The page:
Work smarter, not harder: Getting help from your winter And summer term students The Witness for Peace Functional Leadership Model. A Presentation by Donna Van Bodegraven October 7 November 4, 2010. Plan. What is the Functional Leadership Model? What are the components? Why would I use it?
A Presentation by Donna Van BodegravenOctober 7 November 4, 2010
Summerterm 2006 studenttakinghealthteamdutiesseriously (BeginningIntensive Spanish)
Winter term 2008 “Vibes” teammembers host birthdaypartytheyorganized (Advanced Spanish)
Summerterm 2006 studentswearing t-shirtstheydesigned and ordered in Mérida
Winter term 2006 studentstaking GPS measurements at Chen Ha cenote (Astronomy in Mexico)
Winter term 2001 studentspracticeusing Maya farmimplementthecoa (Commerce in theYucatan)
Students will be divided into leadership teams to coordinate various aspects of the course. The guidelines below describe behaviors of leadership teams and the corresponding grades. Once during the course, the faculty members will talk with each team to negotiate a midterm grade. It is likely that many teams will exhibit attributes from more than one level listed below. For instance, a team might have performed at a mix of B-level and C-level behaviors, leading to a grade that is somewhere between a B and a C.
A-level Teams: These teams perform well-above the expectations outlined in the Functional Leadership descriptions. They take initiative and are creative in the ways they fulfill their team mission. They might ask professors for advice, but will more often brainstorm independently to determine how they might be a better team. These people are often volunteering to help out other groups by doing things not necessarily included in their own team’s objectives. Team members are consistently punctual when meeting for group events.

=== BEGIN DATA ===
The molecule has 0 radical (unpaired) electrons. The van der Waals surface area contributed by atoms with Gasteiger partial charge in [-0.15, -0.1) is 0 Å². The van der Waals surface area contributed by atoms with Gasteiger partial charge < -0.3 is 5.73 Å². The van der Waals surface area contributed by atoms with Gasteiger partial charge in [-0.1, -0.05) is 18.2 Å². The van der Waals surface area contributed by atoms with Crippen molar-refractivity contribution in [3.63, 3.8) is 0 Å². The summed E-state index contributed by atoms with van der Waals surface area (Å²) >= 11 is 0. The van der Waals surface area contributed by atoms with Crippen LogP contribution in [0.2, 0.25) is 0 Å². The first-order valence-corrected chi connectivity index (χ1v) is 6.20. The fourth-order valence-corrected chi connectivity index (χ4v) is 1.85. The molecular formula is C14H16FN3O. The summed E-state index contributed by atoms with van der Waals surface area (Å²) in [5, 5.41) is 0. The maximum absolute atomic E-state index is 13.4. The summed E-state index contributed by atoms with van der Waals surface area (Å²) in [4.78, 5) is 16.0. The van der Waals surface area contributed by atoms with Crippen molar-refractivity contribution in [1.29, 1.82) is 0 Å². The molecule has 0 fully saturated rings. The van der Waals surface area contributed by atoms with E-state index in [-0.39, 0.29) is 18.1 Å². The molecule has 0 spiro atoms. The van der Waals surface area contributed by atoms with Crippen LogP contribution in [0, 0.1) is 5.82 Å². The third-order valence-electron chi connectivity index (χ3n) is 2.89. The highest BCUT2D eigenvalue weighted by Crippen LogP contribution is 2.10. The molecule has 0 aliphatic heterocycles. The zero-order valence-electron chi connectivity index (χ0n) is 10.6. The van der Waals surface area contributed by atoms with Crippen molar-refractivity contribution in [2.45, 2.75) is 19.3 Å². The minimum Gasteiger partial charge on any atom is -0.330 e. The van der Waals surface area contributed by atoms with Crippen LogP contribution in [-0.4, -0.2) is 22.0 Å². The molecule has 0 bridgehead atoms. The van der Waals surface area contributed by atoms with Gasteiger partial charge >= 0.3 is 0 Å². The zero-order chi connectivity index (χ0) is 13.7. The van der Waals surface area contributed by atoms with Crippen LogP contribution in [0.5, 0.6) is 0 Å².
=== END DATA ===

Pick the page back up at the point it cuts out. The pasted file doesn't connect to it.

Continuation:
B-level Teams: These teams attempt to excel in the roles outlined in the Functional Leadership descriptions. They will often ask professors for advice on how to better fulfill their team objectives. Team members may occasionally be sought out by the Security Team for lagging behind but do not hold up the group by missing departure times. Members of these teams also seek out ways to help other groups fulfill their own objectives as needed.
C-level Teams: These teams perform exactly what was asked of them at the beginning of the course in the Functional Leadership descriptions. Team members may hold up the rest of the group by being excessively tardy or absent-minded, but this only happens once or twice. While this team completes its own objectives, its members rarely assist other groups in any capacity beyond their pre-determined roles.
D-level Teams: On a few occasions, this team has neglected its prescribed duties as outlined in the Functional Leadership descriptions and someone else was required to do it for them rather than helping them. These team members have likely developed a reputation for being late and will hold up the group more than once. These team members do not cooperate well with one another.
F-level Teams: These teams neglected duties as outlined in the Functional Leadership descriptions, leading to a costly error for the class or an individual. They failed to perform tasks when explicitly asked to by an instructor. They might have been left behind by the group for failing to meet at a scheduled rendezvous point. By acting irresponsibly, a member of this group may have endangered the group. It is possible that this team is so dysfunctional that it must be dissolved.
Winter term 2009 studentsvisitingwith Zapatista leaders in Oventic, Chiapas (Advanced Spanish and Maya Worlds)
Winter term 2008 studentsenacting a Maya weddingceremony in Zinacantán, Chiapas (Advanced Spanish and Maya Worlds)